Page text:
Dear Apple: Some Java Love, Please?

I love your machines. Truly, I do. Back in 1988 I bought a toaster-model Mac SE, with one megabyte of RAM, and I loved it. It only had a nine inch, black-and-white screen, and I loved it. For various reasons, I sort of lost the love for a while, until 2006. I acquired an iBook G4 in a hardware trade with a friend and I quickly became hooked on the sweet goodness that is OSX. That was in August, 2006. Two months later I bought a Mac Pro, which I love so much I sometimes feel the need to kiss it goodnight.

But there’s one thing about the Mac that bothers me: lousy Java support. Sun handles JDK releases for Windows and Sun machines and every Linux system on the planet. Yet, for some inscrutable reason, you have decided to handle Java for OSX yourself. And, not to be rude, but I just have to say that you suck at maintaining Java for the Mac!!! Let me ‘splain.

Sun released the first version of Java 6 for Windows, Linux and Solaris in December 2006. Two days ago, Sun released the tenth update for Java 6, again for Windows, Linux and Solaris. On September 24, 2008, you guys released Java 6_07, which was nice to finally get it, but it’s only for Leopard systems and it’s only for 64bit machines. My Mac Pro is 64bit and Leopard, but my iBook is 32bit and can’t run Leopard. And what about the tons of other developers out there who don’t meet these requirements? I can’t think of a good reason you have restricted Java 6 in this way, but I can think of a few bad reasons. Probably the easiest to come up with is that you’re trying to force Java developers to buy more expensive Apple machines.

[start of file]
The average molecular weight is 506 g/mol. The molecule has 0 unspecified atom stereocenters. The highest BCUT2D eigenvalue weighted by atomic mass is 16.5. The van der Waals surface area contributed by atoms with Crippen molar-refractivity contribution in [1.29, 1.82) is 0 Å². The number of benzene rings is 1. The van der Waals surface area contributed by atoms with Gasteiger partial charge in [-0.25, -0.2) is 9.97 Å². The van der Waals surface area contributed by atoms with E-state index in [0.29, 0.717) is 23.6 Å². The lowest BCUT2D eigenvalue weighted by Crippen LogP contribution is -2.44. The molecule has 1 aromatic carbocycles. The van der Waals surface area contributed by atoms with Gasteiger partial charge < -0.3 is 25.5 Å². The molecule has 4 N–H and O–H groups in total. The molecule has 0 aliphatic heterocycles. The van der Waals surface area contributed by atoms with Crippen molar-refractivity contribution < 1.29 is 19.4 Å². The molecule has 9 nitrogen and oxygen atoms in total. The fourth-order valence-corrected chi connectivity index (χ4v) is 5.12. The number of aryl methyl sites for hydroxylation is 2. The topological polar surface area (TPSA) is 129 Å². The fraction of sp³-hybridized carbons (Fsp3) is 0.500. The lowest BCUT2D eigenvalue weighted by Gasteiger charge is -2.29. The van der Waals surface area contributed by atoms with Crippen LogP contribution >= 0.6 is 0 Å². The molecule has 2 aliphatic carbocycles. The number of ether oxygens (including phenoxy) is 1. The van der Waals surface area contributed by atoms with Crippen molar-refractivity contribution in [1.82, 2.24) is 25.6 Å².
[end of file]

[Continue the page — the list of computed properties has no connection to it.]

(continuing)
What’s really funny about the crappy state of Java on the Mac is comments from Sir Steve himself, several years ago. I was at JavaOne in 2000. Sir Steve was the Mystery Date™ for the keynote speech on Day One of the conference. His Steveness trots on stage, clad all in black, and proclaims that he was going to make the Mac the ultimate platform for Java developers. Apple would be bundling Java 2 SE with OSX. And the crowd went wild. And he did make the Mac a great Java development platform. For a while. I can’t tell you how many conferences I went to after that, Java conferences, where the majority of developers were toting Mac laptops around. 

But then you started falling behind with the releases. And then you started restricting which of your users were worthy of getting updates. What gives, Apple? If Sun can release timely versions of Java that run on a ton of disparate systems, why can’t you release timely versions that run across your own hardware family? It’s absurd that you are only supporting 64bit Leopard system for the latest versions of Java, and even then you make us wait forever. 

So, how can we fix this? I think you should go back to Sun and say something like,

I’m sorry, Sun. We like to meticulously control everything, but in this case, that desire has caused us to hose down our customers. They’re not happy, and we can’t figure out a good way to appease them. Please, Sun, would you take over maintenance of the JDK/JRE for OSX? We’d really appreciate it.

Or something like that. Something needs to happen soon. Although the lastest version sounds like just another update to Java6, there are actually lots of new features that are going to really improve Java. Except those of us on the Mac have to wait for some unknown amount of time before you guys release your own version. And if we’re not 64bit Leopard, we’re screwed.

Please, Apple, help us out with some timely Java love, OK?


Joey Gibson

My First Impressions of iTunes 8 “Genius”

After Apple announced iTunes 8 yesterday, I downloaded and installed it, eager to see the new “Genius” feature. This feature had been rumored to be similar to Pandora, the wonderful service that finds you more music based on what you already like and don’t like. In actuality, Genius has two parts. The first is the “Genius Sidebar” which shows you songs from the iTunes store that “match” or in some way go with the songs currently selected in your library. The second part generates playlists based on a song selection. You select a song, click the Genius button, and it generates a playlist of songs from your music library.

Since I have such varied tastes in music, I decided to give the sidebar a whirl. I selected “Rock This Town” by Stray Cats and checked my results. Expecting to see other rockabilly bands, I was a bit surprised to see the top three results: